Tue, 16 May 2023
1.Errors-in-variables Fréchet Regression with Low-rank Covariate Approximation
Authors:Kyunghee Han, Dogyoon Song
Abstract: Fr\'echet regression has emerged as a promising approach for regression analysis involving non-Euclidean response variables. However, its practical applicability has been hindered by its reliance on ideal scenarios with abundant and noiseless covariate data. In this paper, we present a novel estimation method that tackles these limitations by leveraging the low-rank structure inherent in the covariate matrix. Our proposed framework combines the concepts of global Fr\'echet regression and principal component regression, aiming to improve the efficiency and accuracy of the regression estimator. By incorporating the low-rank structure, our method enables more effective modeling and estimation, particularly in high-dimensional and errors-in-variables regression settings. We provide a theoretical analysis of the proposed estimator's large-sample properties, including a comprehensive rate analysis of bias, variance, and additional variations due to measurement errors. Furthermore, our numerical experiments provide empirical evidence that supports the theoretical findings, demonstrating the superior performance of our approach. Overall, this work introduces a promising framework for regression analysis of non-Euclidean variables, effectively addressing the challenges associated with limited and noisy covariate data, with potential applications in diverse fields.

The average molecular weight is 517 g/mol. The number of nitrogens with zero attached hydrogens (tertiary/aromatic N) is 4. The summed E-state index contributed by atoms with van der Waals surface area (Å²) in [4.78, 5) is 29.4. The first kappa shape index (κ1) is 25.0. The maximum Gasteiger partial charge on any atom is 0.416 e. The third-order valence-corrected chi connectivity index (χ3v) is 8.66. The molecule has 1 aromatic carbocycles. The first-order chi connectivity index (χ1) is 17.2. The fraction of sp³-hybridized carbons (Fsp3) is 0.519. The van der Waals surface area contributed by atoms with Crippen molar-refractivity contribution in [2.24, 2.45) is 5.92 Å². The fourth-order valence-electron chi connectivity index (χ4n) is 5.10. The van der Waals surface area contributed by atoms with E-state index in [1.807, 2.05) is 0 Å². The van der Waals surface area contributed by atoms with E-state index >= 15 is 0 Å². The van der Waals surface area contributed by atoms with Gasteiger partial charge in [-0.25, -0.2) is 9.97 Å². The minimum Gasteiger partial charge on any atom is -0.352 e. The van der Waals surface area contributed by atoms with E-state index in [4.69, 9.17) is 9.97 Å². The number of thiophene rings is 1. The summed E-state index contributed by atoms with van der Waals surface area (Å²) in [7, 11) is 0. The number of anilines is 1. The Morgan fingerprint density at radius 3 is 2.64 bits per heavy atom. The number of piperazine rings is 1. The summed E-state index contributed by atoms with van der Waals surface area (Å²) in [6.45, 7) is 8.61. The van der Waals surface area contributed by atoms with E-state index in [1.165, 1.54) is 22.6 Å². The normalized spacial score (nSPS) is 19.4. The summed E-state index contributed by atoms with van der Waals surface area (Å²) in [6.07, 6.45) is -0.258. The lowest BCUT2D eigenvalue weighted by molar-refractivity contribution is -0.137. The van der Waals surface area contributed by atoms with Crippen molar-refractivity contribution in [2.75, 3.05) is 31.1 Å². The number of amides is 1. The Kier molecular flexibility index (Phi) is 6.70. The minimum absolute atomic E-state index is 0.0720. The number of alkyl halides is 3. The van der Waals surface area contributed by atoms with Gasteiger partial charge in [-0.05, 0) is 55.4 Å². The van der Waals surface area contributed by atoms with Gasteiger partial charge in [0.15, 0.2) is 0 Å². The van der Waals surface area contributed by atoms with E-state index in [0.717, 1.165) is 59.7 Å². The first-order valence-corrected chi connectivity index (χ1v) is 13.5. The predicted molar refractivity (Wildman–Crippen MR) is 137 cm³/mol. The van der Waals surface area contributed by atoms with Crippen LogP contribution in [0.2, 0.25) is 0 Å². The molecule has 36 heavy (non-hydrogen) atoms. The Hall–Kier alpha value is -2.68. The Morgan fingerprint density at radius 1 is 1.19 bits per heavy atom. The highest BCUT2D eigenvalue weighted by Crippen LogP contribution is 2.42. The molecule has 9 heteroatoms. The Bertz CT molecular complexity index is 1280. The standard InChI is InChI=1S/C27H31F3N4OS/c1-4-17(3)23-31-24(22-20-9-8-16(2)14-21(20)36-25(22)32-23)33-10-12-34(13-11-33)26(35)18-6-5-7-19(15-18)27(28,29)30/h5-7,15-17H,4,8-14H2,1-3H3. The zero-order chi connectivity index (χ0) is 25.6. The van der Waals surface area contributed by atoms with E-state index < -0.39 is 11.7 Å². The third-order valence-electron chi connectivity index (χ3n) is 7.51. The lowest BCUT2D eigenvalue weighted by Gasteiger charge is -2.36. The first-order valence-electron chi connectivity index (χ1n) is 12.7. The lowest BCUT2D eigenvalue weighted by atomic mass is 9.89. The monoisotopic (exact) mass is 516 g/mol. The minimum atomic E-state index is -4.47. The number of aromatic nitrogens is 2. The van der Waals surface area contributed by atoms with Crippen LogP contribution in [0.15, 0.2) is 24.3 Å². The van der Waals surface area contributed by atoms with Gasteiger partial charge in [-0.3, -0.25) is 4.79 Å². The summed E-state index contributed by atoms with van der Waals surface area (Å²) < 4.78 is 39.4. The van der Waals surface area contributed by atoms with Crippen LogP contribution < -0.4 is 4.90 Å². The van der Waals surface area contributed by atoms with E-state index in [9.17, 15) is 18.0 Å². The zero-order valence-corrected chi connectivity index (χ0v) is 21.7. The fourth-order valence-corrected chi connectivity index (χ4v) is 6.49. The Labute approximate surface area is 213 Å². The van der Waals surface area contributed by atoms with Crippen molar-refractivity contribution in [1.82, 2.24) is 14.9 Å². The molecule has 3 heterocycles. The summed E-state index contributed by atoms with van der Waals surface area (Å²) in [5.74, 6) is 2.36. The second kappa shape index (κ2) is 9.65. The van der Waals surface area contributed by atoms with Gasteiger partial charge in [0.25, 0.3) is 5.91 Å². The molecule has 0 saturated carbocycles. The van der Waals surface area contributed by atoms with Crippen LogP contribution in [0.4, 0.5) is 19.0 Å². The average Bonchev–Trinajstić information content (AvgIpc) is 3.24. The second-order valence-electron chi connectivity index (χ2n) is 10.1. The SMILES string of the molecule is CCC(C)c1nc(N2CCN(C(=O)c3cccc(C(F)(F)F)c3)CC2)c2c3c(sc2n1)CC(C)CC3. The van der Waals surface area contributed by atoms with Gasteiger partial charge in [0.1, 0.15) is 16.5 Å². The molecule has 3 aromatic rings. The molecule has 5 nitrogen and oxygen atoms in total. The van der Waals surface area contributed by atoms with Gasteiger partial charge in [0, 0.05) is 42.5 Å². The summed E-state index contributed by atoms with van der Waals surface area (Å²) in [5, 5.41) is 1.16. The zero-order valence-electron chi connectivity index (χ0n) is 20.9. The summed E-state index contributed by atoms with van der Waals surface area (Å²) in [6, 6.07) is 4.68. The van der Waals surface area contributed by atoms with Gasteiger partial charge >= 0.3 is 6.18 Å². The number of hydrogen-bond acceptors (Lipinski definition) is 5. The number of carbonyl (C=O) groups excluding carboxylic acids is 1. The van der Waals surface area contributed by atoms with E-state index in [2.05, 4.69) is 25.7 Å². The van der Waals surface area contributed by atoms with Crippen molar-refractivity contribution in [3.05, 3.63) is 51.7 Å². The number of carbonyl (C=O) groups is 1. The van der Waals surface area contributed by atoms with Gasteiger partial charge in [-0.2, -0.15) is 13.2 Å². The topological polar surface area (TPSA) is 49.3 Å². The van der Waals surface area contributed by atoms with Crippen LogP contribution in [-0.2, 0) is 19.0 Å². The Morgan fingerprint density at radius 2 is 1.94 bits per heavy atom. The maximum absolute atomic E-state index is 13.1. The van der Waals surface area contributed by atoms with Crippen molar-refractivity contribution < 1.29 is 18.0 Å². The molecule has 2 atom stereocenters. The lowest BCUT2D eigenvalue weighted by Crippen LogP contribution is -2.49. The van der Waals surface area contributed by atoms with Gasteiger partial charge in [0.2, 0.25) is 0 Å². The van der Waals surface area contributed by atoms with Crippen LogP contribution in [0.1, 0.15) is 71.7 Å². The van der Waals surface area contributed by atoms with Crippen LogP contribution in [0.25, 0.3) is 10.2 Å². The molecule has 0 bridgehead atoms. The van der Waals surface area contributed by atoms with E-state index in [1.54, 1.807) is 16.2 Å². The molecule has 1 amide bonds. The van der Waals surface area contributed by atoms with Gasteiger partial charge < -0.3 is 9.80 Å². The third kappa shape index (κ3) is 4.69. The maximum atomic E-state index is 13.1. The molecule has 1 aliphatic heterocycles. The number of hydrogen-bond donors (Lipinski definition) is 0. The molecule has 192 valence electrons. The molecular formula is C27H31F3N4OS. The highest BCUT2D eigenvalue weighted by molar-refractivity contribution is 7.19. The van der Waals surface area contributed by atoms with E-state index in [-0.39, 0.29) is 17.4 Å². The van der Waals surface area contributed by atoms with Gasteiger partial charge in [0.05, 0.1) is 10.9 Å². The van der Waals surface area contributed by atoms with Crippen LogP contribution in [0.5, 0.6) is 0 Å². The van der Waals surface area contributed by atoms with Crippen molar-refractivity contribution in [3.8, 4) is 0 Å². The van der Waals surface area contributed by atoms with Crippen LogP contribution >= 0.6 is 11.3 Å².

2.Smooth hazards with multiple time scales
Authors:Angela Carollo, Paul H. C. Eilers, Hein Putter, Jutta Gampe
Abstract: Hazard models are the most commonly used tool to analyse time-to-event data. If more than one time scale is relevant for the event under study, models are required that can incorporate the dependence of a hazard along two (or more) time scales. Such models should be flexible to capture the joint influence of several times scales and nonparametric smoothing techniques are obvious candidates. P-splines offer a flexible way to specify such hazard surfaces, and estimation is achieved by maximizing a penalized Poisson likelihood. Standard observations schemes, such as right-censoring and left-truncation, can be accommodated in a straightforward manner. The model can be extended to proportional hazards regression with a baseline hazard varying over two scales. Generalized linear array model (GLAM) algorithms allow efficient computations, which are implemented in a companion R-package.
3.Sparse-group SLOPE: adaptive bi-level selection with FDR-control
Authors:Fabio Feser, Marina Evangelou
Abstract: In this manuscript, a new high-dimensional approach for simultaneous variable and group selection is proposed, called sparse-group SLOPE (SGS). SGS achieves false discovery rate control at both variable and group levels by incorporating the SLOPE model into a sparse-group framework and exploiting grouping information. A proximal algorithm is implemented for fitting SGS that works for both Gaussian and Binomial distributed responses. Through the analysis of both synthetic and real datasets, the proposed SGS approach is found to outperform other existing lasso- and SLOPE-based models for bi-level selection and prediction accuracy. Further, model selection and noise estimation approaches for selecting the tuning parameter of the regularisation model are proposed and explored.